For Immediate Release: April 8, 2019
By Warren Duffie, Jr., Office of Naval Research
Bob Smith’s goal for the 2019 Partnering Summit is to build new, more powerful relationships between the U.S. Navy, small businesses and academia—creating a “mosh pit of collaboration.”
“There are companies out there that would make great partners on a defense contract, yet they might not even know each other exist,” said Smith, director of the Navy’s Small Business Innovation Research (SBIR) program. “The objective is to connect more people within the defense and research ecosystems, in order to deliver technology and capabilities to the warfighter faster and more effectively.
“The question no longer is who gets a piece of the pie but how do we grow the whole pie,” he continued.
The Partnering Summit is one of a trio of outreach events to be held on April 8-11 in Lowell, Massachusetts.
The Navy will host the events through its SBIR and Small Business Technology Transfer (STTR) programs, both located at the Office of Naval Research. SBIR provides the Navy with groundbreaking technology created by small firms—while STTR transitions products developed by both small businesses and research institutions to the Navy and Marine Corps.
The Partnering Summit is co-sponsored by the Navy and the University of Massachusetts-Lowell Research Institute. It will occur on Monday, April 8, and Tuesday, April 9, at the UMass Lowell Inn & Conference Center.
The summit will offer a setting where the naval acquisition community, government, industry and research organizations can meet to discuss naval priorities, share best practices and learn about partnership opportunities with SBIR and STTR.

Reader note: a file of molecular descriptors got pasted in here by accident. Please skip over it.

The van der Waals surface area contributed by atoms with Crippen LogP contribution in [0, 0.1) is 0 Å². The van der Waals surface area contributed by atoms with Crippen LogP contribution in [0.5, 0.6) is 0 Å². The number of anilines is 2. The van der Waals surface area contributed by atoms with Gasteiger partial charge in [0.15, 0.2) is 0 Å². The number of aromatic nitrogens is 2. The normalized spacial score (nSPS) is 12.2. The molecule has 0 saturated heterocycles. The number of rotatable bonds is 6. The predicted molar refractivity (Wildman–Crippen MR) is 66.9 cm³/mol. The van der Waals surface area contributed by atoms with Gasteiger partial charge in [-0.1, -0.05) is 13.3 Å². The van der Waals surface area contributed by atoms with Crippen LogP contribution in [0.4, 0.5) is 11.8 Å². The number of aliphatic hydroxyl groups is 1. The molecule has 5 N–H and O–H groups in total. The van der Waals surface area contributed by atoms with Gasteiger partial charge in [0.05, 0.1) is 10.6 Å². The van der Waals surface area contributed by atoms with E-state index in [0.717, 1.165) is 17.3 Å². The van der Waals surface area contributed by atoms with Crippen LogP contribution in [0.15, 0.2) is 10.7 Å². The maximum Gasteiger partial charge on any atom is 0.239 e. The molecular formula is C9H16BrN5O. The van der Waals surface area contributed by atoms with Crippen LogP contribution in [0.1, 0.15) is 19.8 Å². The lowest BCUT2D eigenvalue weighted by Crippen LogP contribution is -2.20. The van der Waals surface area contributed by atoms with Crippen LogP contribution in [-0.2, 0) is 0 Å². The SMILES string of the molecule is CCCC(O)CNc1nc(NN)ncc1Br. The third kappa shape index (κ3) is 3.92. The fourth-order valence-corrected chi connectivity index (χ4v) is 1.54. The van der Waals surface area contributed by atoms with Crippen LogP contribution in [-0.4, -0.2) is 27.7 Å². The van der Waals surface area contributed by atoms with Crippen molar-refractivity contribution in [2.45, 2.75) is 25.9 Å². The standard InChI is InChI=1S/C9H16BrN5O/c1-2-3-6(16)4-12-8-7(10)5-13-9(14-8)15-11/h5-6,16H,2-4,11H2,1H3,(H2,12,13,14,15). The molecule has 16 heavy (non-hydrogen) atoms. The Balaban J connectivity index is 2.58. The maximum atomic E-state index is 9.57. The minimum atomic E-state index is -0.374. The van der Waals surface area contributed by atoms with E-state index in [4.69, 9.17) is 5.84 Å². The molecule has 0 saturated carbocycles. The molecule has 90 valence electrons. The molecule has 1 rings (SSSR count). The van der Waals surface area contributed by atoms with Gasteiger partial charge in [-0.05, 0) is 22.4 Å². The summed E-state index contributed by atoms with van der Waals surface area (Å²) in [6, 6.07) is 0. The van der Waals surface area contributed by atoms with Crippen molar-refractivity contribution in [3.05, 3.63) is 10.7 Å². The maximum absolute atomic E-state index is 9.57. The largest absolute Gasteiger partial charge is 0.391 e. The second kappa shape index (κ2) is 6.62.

Now in its third year, previous versions of the summit mainly targeted small businesses and defense-contracting companies. However, Smith realized it was equally important to reach out to universities and research institutions and include them to the innovation pipeline.
“We want to connect with the next waves of engineers and scientists and tell them about the cutting-edge opportunities within the Navy and Marine Corps,” said Smith. “Additionally, there might be instances where companies, universities or both can partner with each other to craft a very strong proposal to develop a technology—stronger than if they produced the proposal on their own.”
This year’s Partnering Summit also is part of a new naval effort to deliver capabilities to warfighters faster by expanding relationships with regional technology hubs.
This week’s events will showcase the New England regional technology corridor, known for its prominent academic institutions, research centers, laboratories and science- and defense-focused companies. Future events will target other innovation hubs nationwide.
“These events used to be held in the Washington, D.C., area and everyone would have to come here,” said Smith. “The new thinking is about getting out of D.C. and going to the places where people are doing the actual research and work.”
“At the end of the day, everything is about the warfighter,” he continued. “This Partnering Summit will help foster collaboration to enhance the innovation network and pipeline, and accelerate the delivery of needed technologies to the Navy and Marine Corps.”
Learn more about the Partnering Summit at https://www.onlineregistrationcenter.com/SBIRSTTR.
Warren Duffie Jr. is a contractor for ONR Corporate Strategic Communications.
About the Office of Naval Research
The Department of the Navy’s Office of Naval Research provides the science and technology necessary to maintain the Navy and Marine Corps’ technological advantage. Through its affiliates, ONR is a leader in science and technology with engagement in 50 states, 55 countries, 634 institutions of higher learning and nonprofit institutions, and more than 960 industry partners. ONR, through its commands, including headquarters, ONR Global and the Naval Research Laboratory in Washington, D.C., employs more than 3,800 people, comprising uniformed, civilian and contract personnel.